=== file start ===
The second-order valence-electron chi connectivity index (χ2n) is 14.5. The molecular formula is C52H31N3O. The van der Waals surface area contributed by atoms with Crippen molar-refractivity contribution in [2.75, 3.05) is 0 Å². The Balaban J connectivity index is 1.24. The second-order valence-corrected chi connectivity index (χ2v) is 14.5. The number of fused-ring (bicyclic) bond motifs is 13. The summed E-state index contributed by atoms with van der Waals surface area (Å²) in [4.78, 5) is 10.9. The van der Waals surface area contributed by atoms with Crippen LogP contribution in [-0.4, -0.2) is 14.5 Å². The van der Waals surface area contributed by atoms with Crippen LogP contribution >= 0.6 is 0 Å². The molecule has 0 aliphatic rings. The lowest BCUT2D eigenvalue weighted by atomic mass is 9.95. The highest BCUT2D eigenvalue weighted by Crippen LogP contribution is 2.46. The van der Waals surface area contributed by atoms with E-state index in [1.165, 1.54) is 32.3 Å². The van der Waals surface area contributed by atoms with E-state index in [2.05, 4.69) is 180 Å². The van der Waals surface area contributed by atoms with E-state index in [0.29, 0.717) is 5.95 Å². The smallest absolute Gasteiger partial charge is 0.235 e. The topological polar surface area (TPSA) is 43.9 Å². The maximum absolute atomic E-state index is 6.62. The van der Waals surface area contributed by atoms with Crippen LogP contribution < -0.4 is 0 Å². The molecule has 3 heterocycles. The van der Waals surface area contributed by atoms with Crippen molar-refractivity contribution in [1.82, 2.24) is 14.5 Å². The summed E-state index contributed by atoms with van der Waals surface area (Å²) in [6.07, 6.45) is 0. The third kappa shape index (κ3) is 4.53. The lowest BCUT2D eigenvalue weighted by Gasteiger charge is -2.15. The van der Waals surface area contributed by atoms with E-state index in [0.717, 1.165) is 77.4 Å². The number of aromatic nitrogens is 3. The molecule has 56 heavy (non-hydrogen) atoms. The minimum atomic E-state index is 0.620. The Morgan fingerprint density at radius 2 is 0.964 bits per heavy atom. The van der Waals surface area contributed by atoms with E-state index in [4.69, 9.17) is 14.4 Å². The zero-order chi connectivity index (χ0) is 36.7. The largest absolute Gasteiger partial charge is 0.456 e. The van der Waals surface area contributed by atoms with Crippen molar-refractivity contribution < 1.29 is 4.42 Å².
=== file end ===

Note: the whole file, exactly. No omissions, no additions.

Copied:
The second-order valence-electron chi connectivity index (χ2n) is 14.5. The molecular formula is C52H31N3O. The van der Waals surface area contributed by atoms with Crippen molar-refractivity contribution in [2.75, 3.05) is 0 Å². The Balaban J connectivity index is 1.24. The second-order valence-corrected chi connectivity index (χ2v) is 14.5. The number of fused-ring (bicyclic) bond motifs is 13. The summed E-state index contributed by atoms with van der Waals surface area (Å²) in [4.78, 5) is 10.9. The van der Waals surface area contributed by atoms with Crippen LogP contribution in [-0.4, -0.2) is 14.5 Å². The van der Waals surface area contributed by atoms with Crippen LogP contribution >= 0.6 is 0 Å². The molecule has 0 aliphatic rings. The lowest BCUT2D eigenvalue weighted by atomic mass is 9.95. The highest BCUT2D eigenvalue weighted by Crippen LogP contribution is 2.46. The van der Waals surface area contributed by atoms with E-state index in [1.165, 1.54) is 32.3 Å². The van der Waals surface area contributed by atoms with E-state index in [2.05, 4.69) is 180 Å². The van der Waals surface area contributed by atoms with E-state index in [0.29, 0.717) is 5.95 Å². The smallest absolute Gasteiger partial charge is 0.235 e. The topological polar surface area (TPSA) is 43.9 Å². The maximum absolute atomic E-state index is 6.62. The van der Waals surface area contributed by atoms with Crippen LogP contribution < -0.4 is 0 Å². The molecule has 3 heterocycles. The van der Waals surface area contributed by atoms with Crippen molar-refractivity contribution in [1.82, 2.24) is 14.5 Å². The summed E-state index contributed by atoms with van der Waals surface area (Å²) in [6.07, 6.45) is 0. The third kappa shape index (κ3) is 4.53. The lowest BCUT2D eigenvalue weighted by Gasteiger charge is -2.15. The van der Waals surface area contributed by atoms with E-state index in [0.717, 1.165) is 77.4 Å². The number of aromatic nitrogens is 3. The molecule has 56 heavy (non-hydrogen) atoms. The minimum atomic E-state index is 0.620. The Morgan fingerprint density at radius 2 is 0.964 bits per heavy atom. The van der Waals surface area contributed by atoms with E-state index in [4.69, 9.17) is 14.4 Å². The zero-order chi connectivity index (χ0) is 36.7. The largest absolute Gasteiger partial charge is 0.456 e. The van der Waals surface area contributed by atoms with Crippen molar-refractivity contribution < 1.29 is 4.42 Å².